The fashion world holds youth in high regard. Models are usually in their teens or early twenties. Most fashion bloggers are in their twenties and thirties. Older celebrities are “smoothed out” by Photoshop to look younger in magazines. And the media onslaught of information on “how to look younger” is absolutely relentless. 

Somewhere along the line our society made the implicit assumption that after we reach a certain age we should suddenly adopt the goal of looking younger than we are. Most of us become aware that we are past this point when we start to see physical signs of aging. For a while, we hope that we’ll defy the aging thing because we’re special, but it catches up with everyone. Good genes and a careful skin regimen can only go so far.

Aging will always be a tough issue. After all, it is a reminder of our mortality. But the combination of a society that fears the aging process and a trillion dollar industry that reinforces these fears makes it a lot tougher than it needs to be.

I’m 43 and the visible signs of aging are well and truly here. I have hectic laughter lines, crow’s feet, drooping jowls, a spindly neck, a sagging bust line, countless spider veins, and feet that have become fussier with each passing year. Our bodies all show signs of older age in different ways, and this is how my body shows my age. It is what it is. 

I cannot turn back the clock, so I can’t reverse the signs of aging without “having work done”. For some things I might take that route — for example, last year I had a procedure to remove some of the spider veins on my legs — but for the most part I will try hard to embrace these “undesirable” physical changes. I will think of the aging process as a rite of passage. I’ve made it this far, and this is the next chapter of my life.

All of us will strike a different balance. When it comes to holding on to one’s youth, I don’t for one moment judge the decisions other people make about which battles they choose to fight and which ones they simply surrender. Accepting these physical changes is much easier said than done. It’s a shock to see them in the mirror, especially when your mind and spirit feel stronger than ever. And when society seems intent on penalizing you for aging.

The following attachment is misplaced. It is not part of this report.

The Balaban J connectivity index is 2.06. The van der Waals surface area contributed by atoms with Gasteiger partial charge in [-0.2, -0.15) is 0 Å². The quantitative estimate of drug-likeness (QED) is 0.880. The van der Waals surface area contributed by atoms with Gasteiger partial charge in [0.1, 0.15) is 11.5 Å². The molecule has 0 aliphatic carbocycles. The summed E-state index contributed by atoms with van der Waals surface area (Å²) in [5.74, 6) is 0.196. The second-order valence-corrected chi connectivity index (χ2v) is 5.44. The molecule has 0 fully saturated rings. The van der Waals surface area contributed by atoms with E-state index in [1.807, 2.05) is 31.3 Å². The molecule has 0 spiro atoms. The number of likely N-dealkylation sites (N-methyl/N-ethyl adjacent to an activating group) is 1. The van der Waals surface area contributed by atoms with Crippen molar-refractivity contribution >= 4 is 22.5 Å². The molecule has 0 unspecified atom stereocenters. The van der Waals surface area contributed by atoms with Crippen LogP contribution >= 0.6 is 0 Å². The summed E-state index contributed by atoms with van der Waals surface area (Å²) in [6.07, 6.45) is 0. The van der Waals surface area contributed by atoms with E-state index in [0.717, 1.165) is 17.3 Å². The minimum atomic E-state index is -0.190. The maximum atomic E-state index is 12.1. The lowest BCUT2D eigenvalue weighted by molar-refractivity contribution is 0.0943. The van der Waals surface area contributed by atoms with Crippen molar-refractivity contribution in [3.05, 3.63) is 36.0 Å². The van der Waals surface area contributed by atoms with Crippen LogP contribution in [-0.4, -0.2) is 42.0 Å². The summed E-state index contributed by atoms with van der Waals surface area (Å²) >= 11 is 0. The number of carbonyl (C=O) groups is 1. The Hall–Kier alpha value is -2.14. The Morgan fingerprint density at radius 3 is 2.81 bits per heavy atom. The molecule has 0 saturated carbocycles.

I dress women of all ages, sizes, and body types for a living, so I am privileged to have a very realistic vantage point on the aging process. It inspires me enormously when I see my clients and YLF forum members having fun with fashion and looking fabulous at every age beyond mine. But more than that, I am constantly humbled by their wisdom, and by the inner beauty that is the product of their rich experiences. And even as I am critical of my own signs of aging, I find myself marveling at their outer beauty.

Getting your head around the fact that “wrinkles are fine” requires lots of cognitive discipline, some soul searching, and a certain amount of denial. But it all gets a lot easier if you focus less on superficial signs of aging and more on what is truly important. Yes, some of our outer beauty changes, but our inner beauty benefits from our experiences.

There is beauty at every age. The sooner you embrace the next phase of your own beauty, the easier it will be to stop fighting the aging process and start celebrating the miraculous journey that is your life.